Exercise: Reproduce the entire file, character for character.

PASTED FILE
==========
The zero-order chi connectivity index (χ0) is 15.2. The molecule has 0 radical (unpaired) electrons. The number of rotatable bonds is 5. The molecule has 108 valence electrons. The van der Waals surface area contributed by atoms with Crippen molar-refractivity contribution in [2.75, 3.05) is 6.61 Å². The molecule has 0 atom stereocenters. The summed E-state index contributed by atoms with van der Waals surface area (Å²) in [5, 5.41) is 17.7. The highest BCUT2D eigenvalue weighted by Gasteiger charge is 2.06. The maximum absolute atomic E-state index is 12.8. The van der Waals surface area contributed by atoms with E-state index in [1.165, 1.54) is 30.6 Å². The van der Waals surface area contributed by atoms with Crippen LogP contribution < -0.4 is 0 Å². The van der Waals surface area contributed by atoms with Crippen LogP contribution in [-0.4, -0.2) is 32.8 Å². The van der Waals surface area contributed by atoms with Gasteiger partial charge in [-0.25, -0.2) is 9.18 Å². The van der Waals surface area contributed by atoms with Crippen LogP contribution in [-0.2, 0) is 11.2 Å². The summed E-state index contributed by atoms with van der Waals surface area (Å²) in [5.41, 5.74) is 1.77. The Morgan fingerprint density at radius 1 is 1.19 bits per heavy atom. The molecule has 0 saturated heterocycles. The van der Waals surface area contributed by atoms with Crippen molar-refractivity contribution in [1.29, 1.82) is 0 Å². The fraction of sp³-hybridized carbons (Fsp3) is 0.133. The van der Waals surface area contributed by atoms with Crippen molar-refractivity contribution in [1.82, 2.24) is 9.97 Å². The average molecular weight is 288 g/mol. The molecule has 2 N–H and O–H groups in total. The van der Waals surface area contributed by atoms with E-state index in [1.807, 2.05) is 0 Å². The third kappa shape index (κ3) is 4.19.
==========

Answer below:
The zero-order chi connectivity index (χ0) is 15.2. The molecule has 0 radical (unpaired) electrons. The number of rotatable bonds is 5. The molecule has 108 valence electrons. The van der Waals surface area contributed by atoms with Crippen molar-refractivity contribution in [2.75, 3.05) is 6.61 Å². The molecule has 0 atom stereocenters. The summed E-state index contributed by atoms with van der Waals surface area (Å²) in [5, 5.41) is 17.7. The highest BCUT2D eigenvalue weighted by Gasteiger charge is 2.06. The maximum absolute atomic E-state index is 12.8. The van der Waals surface area contributed by atoms with E-state index in [1.165, 1.54) is 30.6 Å². The van der Waals surface area contributed by atoms with Crippen LogP contribution < -0.4 is 0 Å². The van der Waals surface area contributed by atoms with Crippen LogP contribution in [-0.4, -0.2) is 32.8 Å². The van der Waals surface area contributed by atoms with Gasteiger partial charge in [-0.25, -0.2) is 9.18 Å². The van der Waals surface area contributed by atoms with Crippen LogP contribution in [-0.2, 0) is 11.2 Å². The summed E-state index contributed by atoms with van der Waals surface area (Å²) in [5.41, 5.74) is 1.77. The Morgan fingerprint density at radius 1 is 1.19 bits per heavy atom. The molecule has 0 saturated heterocycles. The van der Waals surface area contributed by atoms with Crippen molar-refractivity contribution in [1.29, 1.82) is 0 Å². The fraction of sp³-hybridized carbons (Fsp3) is 0.133. The van der Waals surface area contributed by atoms with Crippen molar-refractivity contribution in [1.82, 2.24) is 9.97 Å². The average molecular weight is 288 g/mol. The molecule has 2 N–H and O–H groups in total. The van der Waals surface area contributed by atoms with E-state index in [1.807, 2.05) is 0 Å². The third kappa shape index (κ3) is 4.19.